Is it that the clarity of mind, esthetic, dramatic and intellectual stamina as well as fearfulness are the rarest commodities around? 


Holy Cut!

Bela Tarr on the set of “The Turin Horse” 

The long takes that Bela Tarr uses in “The Turin Horse” are not only meant to celebrate the flow and the emotional coherence of a situation (which he explains to Amy Lee on the huffingtonpost.com):

"Why do you choose to use long takes? 
When you do long takes, you are doing everything in the camera, 
you are editing in the camera. You just do not cut,
 because the tension of the time, and the tension of the movement, 
and the tension of the situation between the actors 
and between the actors and the camera 
and the whole stuff together, you can have it, 
and everyone has to be in the situation -- they cannot escape.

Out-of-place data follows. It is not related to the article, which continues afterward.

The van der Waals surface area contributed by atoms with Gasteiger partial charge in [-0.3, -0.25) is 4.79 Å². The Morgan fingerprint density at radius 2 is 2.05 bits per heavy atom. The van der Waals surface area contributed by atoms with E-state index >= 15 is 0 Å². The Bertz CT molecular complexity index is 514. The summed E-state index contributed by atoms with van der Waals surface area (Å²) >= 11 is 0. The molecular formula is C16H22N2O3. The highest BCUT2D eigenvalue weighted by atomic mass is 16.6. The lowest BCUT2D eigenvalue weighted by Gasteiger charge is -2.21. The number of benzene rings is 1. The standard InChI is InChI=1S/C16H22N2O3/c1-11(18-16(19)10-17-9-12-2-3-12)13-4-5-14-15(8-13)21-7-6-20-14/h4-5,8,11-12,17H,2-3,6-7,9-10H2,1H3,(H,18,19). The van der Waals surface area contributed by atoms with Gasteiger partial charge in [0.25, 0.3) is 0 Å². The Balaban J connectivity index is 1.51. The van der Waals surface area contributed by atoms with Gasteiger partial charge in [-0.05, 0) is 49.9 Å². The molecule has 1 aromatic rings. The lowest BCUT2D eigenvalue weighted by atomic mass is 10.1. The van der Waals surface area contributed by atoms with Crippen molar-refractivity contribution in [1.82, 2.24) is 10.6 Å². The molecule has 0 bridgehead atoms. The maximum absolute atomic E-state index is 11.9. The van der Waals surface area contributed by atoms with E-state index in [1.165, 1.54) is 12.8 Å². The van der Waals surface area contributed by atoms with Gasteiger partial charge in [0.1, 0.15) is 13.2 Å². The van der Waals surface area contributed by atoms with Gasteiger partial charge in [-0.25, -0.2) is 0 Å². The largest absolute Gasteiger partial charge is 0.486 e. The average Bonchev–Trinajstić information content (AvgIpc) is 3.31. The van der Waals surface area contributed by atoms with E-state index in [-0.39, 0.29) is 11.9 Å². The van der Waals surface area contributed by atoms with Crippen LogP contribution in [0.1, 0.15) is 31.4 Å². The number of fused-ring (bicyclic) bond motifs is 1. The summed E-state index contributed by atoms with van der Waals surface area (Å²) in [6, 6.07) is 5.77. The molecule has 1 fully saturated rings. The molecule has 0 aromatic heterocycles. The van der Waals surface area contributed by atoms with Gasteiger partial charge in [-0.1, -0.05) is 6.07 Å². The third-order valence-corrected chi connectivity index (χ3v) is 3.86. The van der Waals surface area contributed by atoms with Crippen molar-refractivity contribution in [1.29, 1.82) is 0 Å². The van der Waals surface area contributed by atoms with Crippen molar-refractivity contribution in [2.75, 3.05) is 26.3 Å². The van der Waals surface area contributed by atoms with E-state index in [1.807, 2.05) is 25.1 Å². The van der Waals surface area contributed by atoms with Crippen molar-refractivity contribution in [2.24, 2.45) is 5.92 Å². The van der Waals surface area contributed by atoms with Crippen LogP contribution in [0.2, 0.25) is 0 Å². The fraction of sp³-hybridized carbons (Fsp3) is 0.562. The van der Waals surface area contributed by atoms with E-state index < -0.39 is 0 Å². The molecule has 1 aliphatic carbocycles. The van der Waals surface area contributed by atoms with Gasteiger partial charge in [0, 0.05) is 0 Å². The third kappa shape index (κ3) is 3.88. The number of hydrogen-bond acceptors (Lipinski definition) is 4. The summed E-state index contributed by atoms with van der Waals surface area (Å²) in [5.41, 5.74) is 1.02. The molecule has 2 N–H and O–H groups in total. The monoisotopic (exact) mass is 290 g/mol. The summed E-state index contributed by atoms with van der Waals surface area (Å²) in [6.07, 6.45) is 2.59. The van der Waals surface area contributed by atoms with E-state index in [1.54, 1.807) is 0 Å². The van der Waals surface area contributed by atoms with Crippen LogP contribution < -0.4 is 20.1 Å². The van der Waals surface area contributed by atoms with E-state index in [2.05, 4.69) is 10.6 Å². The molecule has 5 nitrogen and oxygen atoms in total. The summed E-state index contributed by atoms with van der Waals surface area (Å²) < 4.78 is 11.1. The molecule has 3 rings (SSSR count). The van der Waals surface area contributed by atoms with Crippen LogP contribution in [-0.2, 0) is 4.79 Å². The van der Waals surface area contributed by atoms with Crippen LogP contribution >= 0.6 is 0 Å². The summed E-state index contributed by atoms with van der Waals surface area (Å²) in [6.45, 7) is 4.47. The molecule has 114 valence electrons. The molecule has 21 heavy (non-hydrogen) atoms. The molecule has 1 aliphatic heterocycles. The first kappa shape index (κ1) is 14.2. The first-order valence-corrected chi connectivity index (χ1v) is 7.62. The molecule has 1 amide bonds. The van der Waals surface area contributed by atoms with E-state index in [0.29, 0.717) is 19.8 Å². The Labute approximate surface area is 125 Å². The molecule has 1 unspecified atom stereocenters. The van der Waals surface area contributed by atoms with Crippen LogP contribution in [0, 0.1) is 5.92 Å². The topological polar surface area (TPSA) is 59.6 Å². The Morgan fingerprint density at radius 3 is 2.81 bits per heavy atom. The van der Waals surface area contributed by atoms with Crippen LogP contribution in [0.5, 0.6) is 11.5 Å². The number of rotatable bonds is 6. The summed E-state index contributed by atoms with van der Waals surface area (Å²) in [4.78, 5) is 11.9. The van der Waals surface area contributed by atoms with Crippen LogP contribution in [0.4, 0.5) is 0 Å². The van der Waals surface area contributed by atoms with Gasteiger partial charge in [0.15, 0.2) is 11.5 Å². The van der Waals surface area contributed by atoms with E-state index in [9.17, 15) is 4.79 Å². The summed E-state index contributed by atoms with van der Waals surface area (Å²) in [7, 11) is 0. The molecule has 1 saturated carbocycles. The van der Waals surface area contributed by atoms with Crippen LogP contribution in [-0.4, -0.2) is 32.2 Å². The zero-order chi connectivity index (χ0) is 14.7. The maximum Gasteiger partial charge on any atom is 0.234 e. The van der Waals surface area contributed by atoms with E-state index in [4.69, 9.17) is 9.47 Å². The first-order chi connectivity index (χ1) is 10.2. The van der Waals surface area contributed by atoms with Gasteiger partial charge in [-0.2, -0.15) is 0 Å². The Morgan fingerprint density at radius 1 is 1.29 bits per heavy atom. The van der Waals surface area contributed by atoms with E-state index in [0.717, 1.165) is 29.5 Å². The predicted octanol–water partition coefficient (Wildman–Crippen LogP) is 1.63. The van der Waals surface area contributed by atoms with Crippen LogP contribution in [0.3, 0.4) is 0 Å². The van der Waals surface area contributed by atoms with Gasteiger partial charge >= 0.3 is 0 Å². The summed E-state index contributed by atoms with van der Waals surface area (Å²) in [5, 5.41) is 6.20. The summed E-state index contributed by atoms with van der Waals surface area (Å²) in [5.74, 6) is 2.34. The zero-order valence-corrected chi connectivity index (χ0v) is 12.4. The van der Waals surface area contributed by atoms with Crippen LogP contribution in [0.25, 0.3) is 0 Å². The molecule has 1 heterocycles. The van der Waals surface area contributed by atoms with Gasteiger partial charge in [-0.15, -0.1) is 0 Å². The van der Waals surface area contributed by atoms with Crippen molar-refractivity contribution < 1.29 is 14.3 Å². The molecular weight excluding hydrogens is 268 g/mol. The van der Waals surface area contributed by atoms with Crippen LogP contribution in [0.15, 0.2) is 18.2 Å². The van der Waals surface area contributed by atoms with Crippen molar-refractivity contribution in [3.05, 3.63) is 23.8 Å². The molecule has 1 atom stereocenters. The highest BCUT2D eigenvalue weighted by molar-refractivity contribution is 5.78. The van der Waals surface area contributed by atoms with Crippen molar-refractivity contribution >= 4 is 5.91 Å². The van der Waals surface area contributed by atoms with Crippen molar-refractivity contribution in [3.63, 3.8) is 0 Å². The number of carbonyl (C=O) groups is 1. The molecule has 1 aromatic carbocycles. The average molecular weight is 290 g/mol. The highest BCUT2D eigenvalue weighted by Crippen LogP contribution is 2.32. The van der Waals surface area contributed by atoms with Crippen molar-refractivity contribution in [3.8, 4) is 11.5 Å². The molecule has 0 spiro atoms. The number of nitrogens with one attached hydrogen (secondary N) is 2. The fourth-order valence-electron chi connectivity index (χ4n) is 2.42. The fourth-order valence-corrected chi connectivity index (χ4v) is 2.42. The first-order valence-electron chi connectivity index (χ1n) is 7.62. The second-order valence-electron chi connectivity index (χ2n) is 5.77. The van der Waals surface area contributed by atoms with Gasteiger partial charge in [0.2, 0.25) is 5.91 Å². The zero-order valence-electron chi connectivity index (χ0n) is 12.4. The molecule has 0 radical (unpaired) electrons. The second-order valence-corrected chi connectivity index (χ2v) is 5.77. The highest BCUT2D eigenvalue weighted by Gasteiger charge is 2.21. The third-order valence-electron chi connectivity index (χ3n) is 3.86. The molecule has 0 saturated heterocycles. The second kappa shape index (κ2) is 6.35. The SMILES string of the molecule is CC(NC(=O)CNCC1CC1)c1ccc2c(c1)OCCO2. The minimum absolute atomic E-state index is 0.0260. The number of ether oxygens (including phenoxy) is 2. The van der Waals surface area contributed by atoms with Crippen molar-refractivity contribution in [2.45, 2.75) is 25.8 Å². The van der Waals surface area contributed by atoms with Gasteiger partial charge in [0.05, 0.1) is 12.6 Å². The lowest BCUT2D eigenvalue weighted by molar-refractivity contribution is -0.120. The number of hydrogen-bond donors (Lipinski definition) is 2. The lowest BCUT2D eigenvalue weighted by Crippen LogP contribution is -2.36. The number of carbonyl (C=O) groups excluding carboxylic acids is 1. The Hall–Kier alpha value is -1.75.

If you do short takes, it takes 15 or 20 seconds then cut. 
Then the poor actor has no chance to be in the situation..."

In addition to the aesthetic and performance benefits, the long takes Tarr builds create context in which a cut becomes an extraordinary narrative tool. A Tarr’s cut changes the point of view in a more profound way than every-day film cutting. It ceases to be just an aid in the physiology of perception as it uncovers that which previously has not been considered. Moving the camera becomes a revelatory action, which offers a distinctly different way to perceive reality.


Pure cinema

"Heat Waves" 
Directed by Sophie Lorain
Screenplay by Michel Marc Bouchard 

In Heat Waves (Les grandes chaleurs) there is a scene where two lovers - he is 19, she's 52, meet his mom.

The three stand outside as the mom learns that her son sleeps with the woman about her age. In shock, various emotions galloping through her face, she unconsciously releases a cluster of balloons (it’s the son’s birthday party) into the air.

A pure cinema moment.


Cheerful gloom

The Turin Horse,
by Bela Tarr, Ágnes Hranitzky, 
László Krasznahorkai, Fred Kelemen

In “The Turin Horse” all are damned. The horse, the father, the daughter, the natural elements - water, earth, fire, the house. There is no hope for anybody or anything except ... for the gypsies, and for the philosophizing neighbor.